• by RyoSaeba (627522) on Tuesday March 01, 2005 @05:52AM (#11811116) Journal
    They mention Google digitized books, but they could also grab content from http://www.wikipedia.org/ [wikipedia.org] - after all, that's what GFDL is for!
    Ok, some will argue quality / neutrality / completeness isn't guaranteed on all articles - i'll say it's better'an nothing [and biaises exist in every material / textbook]
  • by crypty (768045) on Tuesday March 01, 2005 @06:13AM (#11811167) Homepage
    Its amazing how far things are getting at this stage... My hats off to the fine people who are out to make this sort of education possible for kids around the world. Its just a tad scarey that in my day we only had home made paint and a cave wall... although there was that posh kid with his abacus.
  • Pretty cool stuff. Textbooks are very expensive in Africa. But my enthusiasm was tempered when reading...
    "Furthermore, because our network and software is proprietary, demand for stolen eSlates will be minimal - they simply will not work for uses other than those for which they were designed."
    They show they haven't really understood the GPL. But they're also saying is that people don't want proprietary software? :)
    • demand for stolen eSlates will be minimal - they simply will not work for uses other than those for which they were designed."


      Those who do not learn from their mistakes are condemmed to repeat them.

      The X-Box will only play MS software. The I-Opener will only work with their subscription service, The Cue Cat will only work with the Digital Convergance online database....

      Yea Right!
  • This reminds me of the time I was working with Karen tribals in Northen Thailand. I was contacted by a representative of Sun Micro who (as part of their charity program) wanted to give schools in the region computers so they could communicate children from other parts of the world. A noble idea but rather short sighted since these villages did not have electricity or so much as a phone line.

    If they really wanted to help the children then how about buying their land from the Forestry Commission so they did

  • Ho hum. (Score:3, Insightful)

    by PHAEDRU5 (213667) <(instascreed) (at) (gmail.com)> on Tuesday March 01, 2005 @06:55AM (#11811268) Homepage
    These devices will be stolen as quickly as possible. After the thieves discover they won't work abywhere except on a proprietary network, they'll be discarded. Dumped in a river, something like that. Too much effort to actually return them.

    I give the program about three months.

    It's a nice idea, but I don't think it's sustainable.
  • Terminal Servers (Score:3, Informative)

    by LibrePensador (668335) on Tuesday March 01, 2005 @09:14AM (#11811930) Journal
    A nice remotely-administered Linux Terminal Server would have been much more effective. Bigger screens to read from and a bigger platform of applications available. Put the /home/schoolbooks on its own HD caddy and ship an updated once to the schools once a year upon receipt of the old one.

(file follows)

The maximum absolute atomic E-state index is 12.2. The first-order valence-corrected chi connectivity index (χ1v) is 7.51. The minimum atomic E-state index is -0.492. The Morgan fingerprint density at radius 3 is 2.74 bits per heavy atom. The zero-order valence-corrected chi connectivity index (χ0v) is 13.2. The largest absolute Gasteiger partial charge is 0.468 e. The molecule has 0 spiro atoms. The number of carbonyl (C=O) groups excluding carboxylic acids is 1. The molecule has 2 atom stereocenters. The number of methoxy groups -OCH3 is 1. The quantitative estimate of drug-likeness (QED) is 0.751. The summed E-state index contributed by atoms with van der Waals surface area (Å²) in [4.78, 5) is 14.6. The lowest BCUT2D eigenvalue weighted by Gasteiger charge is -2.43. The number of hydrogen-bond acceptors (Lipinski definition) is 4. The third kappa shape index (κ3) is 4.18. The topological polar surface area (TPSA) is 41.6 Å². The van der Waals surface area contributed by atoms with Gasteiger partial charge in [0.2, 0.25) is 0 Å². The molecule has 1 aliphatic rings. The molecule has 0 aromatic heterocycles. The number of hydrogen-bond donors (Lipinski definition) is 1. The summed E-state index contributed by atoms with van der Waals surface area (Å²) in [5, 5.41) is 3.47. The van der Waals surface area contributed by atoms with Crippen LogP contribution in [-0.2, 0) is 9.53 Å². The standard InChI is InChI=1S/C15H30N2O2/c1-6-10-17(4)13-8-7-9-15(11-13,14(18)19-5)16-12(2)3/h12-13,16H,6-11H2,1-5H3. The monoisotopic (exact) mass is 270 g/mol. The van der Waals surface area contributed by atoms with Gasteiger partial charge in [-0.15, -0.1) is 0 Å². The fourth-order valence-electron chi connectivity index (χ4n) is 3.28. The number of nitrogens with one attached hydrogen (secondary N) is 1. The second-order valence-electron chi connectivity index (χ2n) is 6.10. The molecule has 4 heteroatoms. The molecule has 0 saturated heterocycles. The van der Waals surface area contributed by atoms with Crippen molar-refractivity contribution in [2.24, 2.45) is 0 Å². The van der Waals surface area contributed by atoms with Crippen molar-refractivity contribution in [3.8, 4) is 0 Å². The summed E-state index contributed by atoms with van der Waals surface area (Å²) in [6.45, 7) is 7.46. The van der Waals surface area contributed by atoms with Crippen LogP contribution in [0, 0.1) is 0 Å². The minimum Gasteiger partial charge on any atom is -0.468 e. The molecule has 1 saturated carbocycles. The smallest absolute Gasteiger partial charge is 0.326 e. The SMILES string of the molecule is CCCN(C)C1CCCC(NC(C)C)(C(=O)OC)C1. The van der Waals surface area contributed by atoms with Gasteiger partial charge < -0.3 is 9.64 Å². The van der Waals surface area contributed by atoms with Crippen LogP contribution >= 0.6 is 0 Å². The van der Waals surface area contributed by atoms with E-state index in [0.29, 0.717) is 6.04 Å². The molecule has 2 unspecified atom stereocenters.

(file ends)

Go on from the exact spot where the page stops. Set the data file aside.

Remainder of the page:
Some links:

    http://pxes.net
    http://ltsp.org
  • I recently equipped a guy to go on a field resarch project in Kenya. He told me he would have to literally wear the entire kit (including a very bulky backpack satellite DGPS) 7x24 so it wouldn't be stolen. Maybe people have a different attitude towards communal property than property belonging to a rich foreigner.
  • The Simputer Linux PDA [tuxmobil.org] has a similar approach offering cheap Linux PDAs [tuxmobil.org] for India.

  • ...why aren't we doing things like this here? There are plenty of American kids without access to decent textbooks, or modern textbooks, or who have to share textbooks, etc. If this sort of thing can happen in places like Kenya and India, then why not here? (dammit?!?)
  • Dunno 'bout you (Score:3, Insightful)

    by Phoenix666 (184391) on Tuesday March 01, 2005 @11:41AM (#11813197)
    but I think it's pretty cool that Kenyan schoolchildren are getting devices for school that American and European kids don't have yet. There are bright minds everywhere, and if you water them they will blossom. And education is the best way possible for folks in developing countries to better their situation.

    I've always wondered if somewhere in Africa is the schoolkid who will someday cure cancer, if only he/she can get an opportunity from programs like these. After all, just by sheer numbers alone there should be several dozen Einsteins in the developing world, just waiting to be discovered. If the human mind is the greatest of all national resources, then the developing world is vastly wealthier than all the developed nations put together.
  • The girl in the ESlate pictures [eduvision.or.ke] does not look like she goes to a public school in Kenya. This is a nice score for Linux, but I think the title should read: "Kenyan Fifth-Graders from Well-To-Do Families recieve ESlates"

    As an aside, the public school in the town next to mine is trying to start giving out Free Laptops to all of its High School students. [schoolwires.com] Its great to see technology being introduced in schools.

  • For calculations, give the kids slide rules and they will learn about logarithms, etc., as well as about significant digits.

    For non-calculations, give the kids books, which require no batteries and last for a long time. (Books can also hold bookmarks and margin notes, and it's easy to find material in books because the brain remembers the "look" of where it was, e.g. it has a smart bookmark that reads something like "open halfway, then flip pages until a figure appears at the top left, then skip a few pa

  • Cool - Tux Paint [newbreedsoftware.com] 0.9.15 will be translated into Swahili! (It's already in CVS)

The use of anthropomorphic terminology when dealing with computing systems is a symptom of professional immaturity. -- Edsger Dijkstra